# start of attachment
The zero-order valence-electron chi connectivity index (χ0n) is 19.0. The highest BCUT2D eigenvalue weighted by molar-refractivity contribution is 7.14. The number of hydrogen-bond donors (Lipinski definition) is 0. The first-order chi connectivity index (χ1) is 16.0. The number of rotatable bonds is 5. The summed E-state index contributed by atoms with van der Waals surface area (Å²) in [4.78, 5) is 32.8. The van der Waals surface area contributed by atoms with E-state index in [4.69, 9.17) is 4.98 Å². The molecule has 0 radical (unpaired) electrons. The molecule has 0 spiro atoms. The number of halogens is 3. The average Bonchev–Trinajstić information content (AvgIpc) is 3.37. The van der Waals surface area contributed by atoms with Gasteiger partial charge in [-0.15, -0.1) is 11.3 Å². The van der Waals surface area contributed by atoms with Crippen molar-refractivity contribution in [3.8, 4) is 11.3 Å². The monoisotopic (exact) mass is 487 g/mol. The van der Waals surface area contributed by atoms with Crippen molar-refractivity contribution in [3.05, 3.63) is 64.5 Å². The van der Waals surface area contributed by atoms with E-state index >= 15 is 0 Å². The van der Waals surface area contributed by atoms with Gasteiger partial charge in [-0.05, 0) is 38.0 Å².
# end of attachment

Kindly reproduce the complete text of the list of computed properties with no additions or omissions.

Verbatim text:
The zero-order valence-electron chi connectivity index (χ0n) is 19.0. The highest BCUT2D eigenvalue weighted by molar-refractivity contribution is 7.14. The number of hydrogen-bond donors (Lipinski definition) is 0. The first-order chi connectivity index (χ1) is 16.0. The number of rotatable bonds is 5. The summed E-state index contributed by atoms with van der Waals surface area (Å²) in [4.78, 5) is 32.8. The van der Waals surface area contributed by atoms with E-state index in [4.69, 9.17) is 4.98 Å². The molecule has 0 radical (unpaired) electrons. The molecule has 0 spiro atoms. The number of halogens is 3. The average Bonchev–Trinajstić information content (AvgIpc) is 3.37. The van der Waals surface area contributed by atoms with Gasteiger partial charge in [-0.15, -0.1) is 11.3 Å². The van der Waals surface area contributed by atoms with Crippen molar-refractivity contribution in [3.8, 4) is 11.3 Å². The monoisotopic (exact) mass is 487 g/mol. The van der Waals surface area contributed by atoms with Crippen molar-refractivity contribution in [3.05, 3.63) is 64.5 Å². The van der Waals surface area contributed by atoms with E-state index >= 15 is 0 Å². The van der Waals surface area contributed by atoms with Gasteiger partial charge in [-0.05, 0) is 38.0 Å².